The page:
Luke finishes this week and offers another opportunity, after already having read through John, to contemplate the surprising ending to the gospel story. It may not surprise us now, as we have heard it and read it before. But the people surrounding Jesus did not expect him to go to the cross. Who would expect a messiah, God incarnate, one who had such power, to be crucified like a criminal? Read it slowly with a renewed appreciation for the great humility of God to submit himself to such punishment to save the very people who deny him and yell, “crucify him!”

Also, keep in mind that what follows next week is the book of Acts, written by the same person. Try to keep Luke in mind once we begin Acts to see how they connect.

Story So Far, Week 8

If you go back and read through Leviticus 14 you’ll see the lengths the priests had to go to make clean those afflicted with leprosy. The priest required the sacrifice of birds, hyssop, scarlet yarn, and cedarwood, and the process involved sprinkling of blood, shaving off hair, and washing. And that was only the beginning.

Compare that to the power and authority that Jesus has in Luke 17. Jesus meets not one, but ten lepers on his travels. They cry out to him, “Jesus, Master, have mercy on us.” He tells them to do what seems to follow the order of Leviticus, “Go and show yourself to the priests.” But what should amaze the reader is that they are not cleansed after the priest heal them. Luke says, “as they went they were cleansed.” Their faith in Jesus’ words and their obedience was enough and they were clean. They did not need a week of sacrifices and ritual. Christ has greater power.

Sadly only one of the ten, upon finding out he was healed, turned right around to fall at Jesus’ feet and give thanks. If this Samaritan did not fully understand it before, Jesus then makes it explicit, “Rise and go your way; your faith has made you well.”

In Jesus Christ, God has done so much to make us well, and because Christ has lived the righteous life for us, we need only to place our trust in him to be clean.

Having now finished Leviticus, and knowing that Christ has come to fulfill the whole law (Matt 5), not abolish it, isn’t it amazing that he could do so? All of Leviticus deals with the laws for the priests and much of Exodus directs people how to live in accord with God’s law. Jesus Christ came and perfectly fulfilled it. All that the law could not do, Christ did for us. What the law could never be for us, Christ is. He has fulfilled it and he has made us clean before God.

I hope by reading through these books of law you gain greater appreciation for the perfect work of Christ that he accomplished for us. He fulfilled the law and went beyond what it could ever offer us. “For if righteousness were through the law, then Christ died for no purpose” (Gal 2:21b). By his death we are saved and made righteous, and we can take no credit for such a gracious act.

Reinforce What You Read

So this Sweet Potato event is almost upon us. We’ve had a handful of folks who plan to get their hands dirty bagging some produce, and just so you know, it’s not too late. You can still register yourself and meet us out there.

But I bring this up as another reading tip for you. Whatever you can do to add action to reading will add depth to the reading. Whether that is a Sweet Potato Double Drop or taking notes in a journal as you read. We are to be doers of the word and if you read through the entire Bible twice, but do not allow it to move through your eyes, into your brain, and down and out your arms and legs, you’re missing out.

If you can’t come tomorrow, no worries. There are countless ways to serve that come up in our church and beyond our church. But make it a priority to ask yourself how you can live out the faith we learn of in our readings. Doing so will help us to learn and keep within us God’s Word. We have a great God worthy of love, and we should seek to be holy as he is holy and to love him by doing what he commands.

Habits of Highly Ineffectual Bible Study

It’s been a little while since I’ve posted some Bible study tips for you, so I thought I’d share this article I came across from The Gospel Coalition by Jen Wilkin. It warns against some of the misguided ways in which we approach God’s Word, such as the “Magic 8 Ball Approach”:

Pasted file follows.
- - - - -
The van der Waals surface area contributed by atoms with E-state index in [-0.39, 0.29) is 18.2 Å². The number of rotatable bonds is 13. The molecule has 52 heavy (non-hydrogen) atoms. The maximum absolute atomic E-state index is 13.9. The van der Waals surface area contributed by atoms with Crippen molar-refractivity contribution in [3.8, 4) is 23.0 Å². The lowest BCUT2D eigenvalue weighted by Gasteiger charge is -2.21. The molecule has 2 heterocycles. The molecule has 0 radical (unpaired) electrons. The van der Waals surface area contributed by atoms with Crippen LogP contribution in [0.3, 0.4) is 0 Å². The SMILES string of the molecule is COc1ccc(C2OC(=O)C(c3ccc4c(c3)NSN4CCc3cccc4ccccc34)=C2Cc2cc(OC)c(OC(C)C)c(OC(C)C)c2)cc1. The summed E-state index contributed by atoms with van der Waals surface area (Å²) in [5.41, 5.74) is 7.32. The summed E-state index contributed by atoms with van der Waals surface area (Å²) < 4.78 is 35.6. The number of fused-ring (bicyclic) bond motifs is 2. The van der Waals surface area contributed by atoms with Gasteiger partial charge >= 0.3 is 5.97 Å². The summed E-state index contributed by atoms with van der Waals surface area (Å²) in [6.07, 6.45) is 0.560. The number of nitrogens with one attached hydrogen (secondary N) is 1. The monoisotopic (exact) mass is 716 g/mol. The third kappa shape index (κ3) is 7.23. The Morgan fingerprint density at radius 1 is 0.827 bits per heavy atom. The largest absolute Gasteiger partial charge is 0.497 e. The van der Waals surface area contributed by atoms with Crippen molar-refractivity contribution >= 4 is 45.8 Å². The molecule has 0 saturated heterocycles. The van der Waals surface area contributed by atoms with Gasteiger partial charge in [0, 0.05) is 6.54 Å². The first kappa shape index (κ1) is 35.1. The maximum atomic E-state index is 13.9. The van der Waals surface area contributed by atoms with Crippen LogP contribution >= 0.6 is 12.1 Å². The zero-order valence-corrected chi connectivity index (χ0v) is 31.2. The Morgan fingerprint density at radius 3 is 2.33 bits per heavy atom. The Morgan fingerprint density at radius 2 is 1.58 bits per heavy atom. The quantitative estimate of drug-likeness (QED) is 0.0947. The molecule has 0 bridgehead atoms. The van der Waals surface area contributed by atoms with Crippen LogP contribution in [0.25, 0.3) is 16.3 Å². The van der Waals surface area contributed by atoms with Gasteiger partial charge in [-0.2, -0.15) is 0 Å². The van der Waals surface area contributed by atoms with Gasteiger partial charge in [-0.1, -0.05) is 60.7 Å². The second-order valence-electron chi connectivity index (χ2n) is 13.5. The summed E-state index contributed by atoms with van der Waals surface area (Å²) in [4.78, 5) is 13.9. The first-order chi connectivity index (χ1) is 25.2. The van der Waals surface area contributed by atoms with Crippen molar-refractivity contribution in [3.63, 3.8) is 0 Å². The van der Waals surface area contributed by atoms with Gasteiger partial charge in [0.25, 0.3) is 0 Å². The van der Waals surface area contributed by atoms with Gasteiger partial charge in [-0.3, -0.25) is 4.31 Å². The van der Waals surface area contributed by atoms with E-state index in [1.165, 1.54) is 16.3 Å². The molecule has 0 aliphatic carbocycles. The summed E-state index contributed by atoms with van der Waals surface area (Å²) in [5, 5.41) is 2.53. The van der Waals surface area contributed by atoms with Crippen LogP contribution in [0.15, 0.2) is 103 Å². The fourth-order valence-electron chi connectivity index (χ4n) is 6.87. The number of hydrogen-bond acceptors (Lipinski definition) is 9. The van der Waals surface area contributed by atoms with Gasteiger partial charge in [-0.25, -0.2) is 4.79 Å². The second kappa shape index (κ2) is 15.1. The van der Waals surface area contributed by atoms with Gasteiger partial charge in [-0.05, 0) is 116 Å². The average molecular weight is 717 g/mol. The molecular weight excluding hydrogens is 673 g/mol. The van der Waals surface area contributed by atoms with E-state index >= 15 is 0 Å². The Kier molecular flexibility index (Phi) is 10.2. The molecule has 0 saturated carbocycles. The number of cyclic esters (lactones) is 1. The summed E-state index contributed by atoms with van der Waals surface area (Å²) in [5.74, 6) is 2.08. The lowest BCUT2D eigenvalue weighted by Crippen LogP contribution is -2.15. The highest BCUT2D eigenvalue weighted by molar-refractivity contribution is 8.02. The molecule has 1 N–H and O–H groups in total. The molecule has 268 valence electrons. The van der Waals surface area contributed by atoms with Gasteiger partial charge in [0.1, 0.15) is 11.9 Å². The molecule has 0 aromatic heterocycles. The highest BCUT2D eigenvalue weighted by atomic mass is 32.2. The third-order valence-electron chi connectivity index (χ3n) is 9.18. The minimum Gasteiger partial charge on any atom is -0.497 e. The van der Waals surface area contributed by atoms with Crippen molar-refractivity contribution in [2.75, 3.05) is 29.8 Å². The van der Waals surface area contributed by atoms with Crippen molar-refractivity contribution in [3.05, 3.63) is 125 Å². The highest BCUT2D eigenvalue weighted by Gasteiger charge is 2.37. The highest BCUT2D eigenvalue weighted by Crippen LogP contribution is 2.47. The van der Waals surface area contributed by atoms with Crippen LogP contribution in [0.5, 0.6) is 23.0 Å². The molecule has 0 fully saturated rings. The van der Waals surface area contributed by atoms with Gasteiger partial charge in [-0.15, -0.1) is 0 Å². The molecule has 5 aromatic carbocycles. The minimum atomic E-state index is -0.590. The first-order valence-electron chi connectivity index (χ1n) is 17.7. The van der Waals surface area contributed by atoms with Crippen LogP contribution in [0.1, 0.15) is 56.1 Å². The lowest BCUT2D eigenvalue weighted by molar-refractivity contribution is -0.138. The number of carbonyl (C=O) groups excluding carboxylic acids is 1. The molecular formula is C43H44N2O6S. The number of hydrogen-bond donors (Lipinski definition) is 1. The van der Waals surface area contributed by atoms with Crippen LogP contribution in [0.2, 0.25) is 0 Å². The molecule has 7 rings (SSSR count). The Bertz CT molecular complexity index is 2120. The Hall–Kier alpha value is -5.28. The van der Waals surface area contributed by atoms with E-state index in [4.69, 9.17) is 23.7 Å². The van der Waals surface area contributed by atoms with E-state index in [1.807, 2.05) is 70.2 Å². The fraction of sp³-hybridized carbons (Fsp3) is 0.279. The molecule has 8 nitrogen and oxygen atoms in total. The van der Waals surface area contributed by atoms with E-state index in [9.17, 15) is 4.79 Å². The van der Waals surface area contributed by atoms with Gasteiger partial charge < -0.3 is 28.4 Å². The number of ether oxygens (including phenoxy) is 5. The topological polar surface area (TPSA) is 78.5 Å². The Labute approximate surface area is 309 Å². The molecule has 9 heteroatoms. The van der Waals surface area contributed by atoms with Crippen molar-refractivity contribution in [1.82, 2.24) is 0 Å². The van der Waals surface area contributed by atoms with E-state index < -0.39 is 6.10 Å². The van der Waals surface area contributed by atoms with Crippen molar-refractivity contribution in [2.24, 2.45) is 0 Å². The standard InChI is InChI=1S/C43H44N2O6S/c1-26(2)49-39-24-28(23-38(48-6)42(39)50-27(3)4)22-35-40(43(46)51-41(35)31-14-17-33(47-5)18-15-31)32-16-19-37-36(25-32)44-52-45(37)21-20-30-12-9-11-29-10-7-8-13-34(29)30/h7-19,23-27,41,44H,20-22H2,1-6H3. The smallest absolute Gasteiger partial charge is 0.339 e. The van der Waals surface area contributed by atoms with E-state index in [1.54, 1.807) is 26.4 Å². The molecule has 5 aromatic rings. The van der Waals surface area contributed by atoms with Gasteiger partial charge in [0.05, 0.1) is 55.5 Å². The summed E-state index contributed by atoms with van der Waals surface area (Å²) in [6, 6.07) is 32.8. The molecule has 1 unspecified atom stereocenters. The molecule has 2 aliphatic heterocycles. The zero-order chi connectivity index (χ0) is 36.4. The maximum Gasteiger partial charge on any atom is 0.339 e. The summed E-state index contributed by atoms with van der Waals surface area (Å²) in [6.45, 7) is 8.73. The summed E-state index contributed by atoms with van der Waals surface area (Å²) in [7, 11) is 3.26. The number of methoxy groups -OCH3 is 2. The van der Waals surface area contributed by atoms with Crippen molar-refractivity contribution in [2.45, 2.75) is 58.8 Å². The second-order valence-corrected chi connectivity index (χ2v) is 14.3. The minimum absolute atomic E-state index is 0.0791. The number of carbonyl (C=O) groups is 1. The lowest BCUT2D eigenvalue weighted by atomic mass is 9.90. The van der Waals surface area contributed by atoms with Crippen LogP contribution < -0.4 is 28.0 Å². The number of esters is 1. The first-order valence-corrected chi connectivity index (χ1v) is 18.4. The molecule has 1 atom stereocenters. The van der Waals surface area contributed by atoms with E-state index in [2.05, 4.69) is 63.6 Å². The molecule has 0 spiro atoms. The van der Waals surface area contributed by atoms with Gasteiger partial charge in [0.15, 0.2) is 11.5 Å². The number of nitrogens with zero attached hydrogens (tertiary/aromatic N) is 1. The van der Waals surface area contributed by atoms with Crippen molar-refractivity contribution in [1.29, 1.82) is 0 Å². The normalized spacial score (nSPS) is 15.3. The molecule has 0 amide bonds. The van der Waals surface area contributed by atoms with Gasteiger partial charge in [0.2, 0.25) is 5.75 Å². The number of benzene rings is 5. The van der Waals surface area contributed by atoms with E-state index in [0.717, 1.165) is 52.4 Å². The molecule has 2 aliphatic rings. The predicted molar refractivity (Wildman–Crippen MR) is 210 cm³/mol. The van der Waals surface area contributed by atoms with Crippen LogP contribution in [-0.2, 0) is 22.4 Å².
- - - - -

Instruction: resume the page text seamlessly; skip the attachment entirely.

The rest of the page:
You remember the Magic 8 Ball—it answered your most difficult questions as a child. But you’re an adult now and wondering if you should marry Bob, get a new job, or change your hair color. You give your Bible a vigorous shake and open it to a random page. Placing your finger blindly on a verse, you then read it to see if “signs point to yes.

I’d recommend giving it all a read. She has some great points, and the only caveat I’d add is that I wouldn’t phrase the ending the same way. It is easy to break issues into false dichotomies or react against one problem by pushing too far in the other direction. She defines a disciple as “primarily” a learner, which I think is jut as problematic as “primarily” a doer. We are followers of Jesus, and that consists of learning at his feet AND doing as he commanded.

Spring Cleaning

Mr. Clean, a levite?

There is a great concern in Leviticus for cleanliness and purity. There are sacrifices in order to be cleansed from sin and long lists of actions that are clean or unclean. An important role of the levitical priests is to help the people determine clean from unclean. Their job starts to sound like that of a doctor with all the descriptions of examining skin and sores and making appointments for follow up visits. I for one am glad my job description as pastor does not include diagnosing leprosy.

What is fascinating is that there is no great divide between physical cleanliness and what could be called moral cleanliness. God’s law for the priests is concerned with his people being clean in every way. This is not the way we tend to think today. If you were to go to church and hear a sermon about being clean, you might expect it to be entirely about spiritual things, things like prayer and confession, attitudes and motives, sin and morals. But you might be caught off guard if the preacher then spoke about toilet bowl cleaner, vacuuming, drinking enough water, and exercising. That stuff is physical, not spiritual, right? Why would the church care about whether my body or house is in order?

But it is a modern notion to completely cut off the physical from the spiritual. And it is foolishness to think that what we do with the body has no bearing on the spirit. We see in Leviticus that God cares about the wellness of his people in every area of life. And God does the same now. He doesn’t care about just a bit of our life. God cares about all of us, more than we can imagine.

I’m not saying God cares more that you eat wheat grass and work out two hours a day than he does that you love him and love your neighbor. But there is not one inch of our lives, as seemingly insignificant as they may seem in the grand scheme of human history, that our God isn’t concerned about. His love and care extend beyond Sunday mornings and beyond church doors. He follows you into the workplace and in the home, morning, noon, and night.

To be clean is a whole life commitment. This perspective demands more and is difficult, but be comforted knowing that God has always provided ways for forgiveness and cleansing. Ultimately it is only God who can make us clean. By the blood of Jesus Christ are our sins washed way.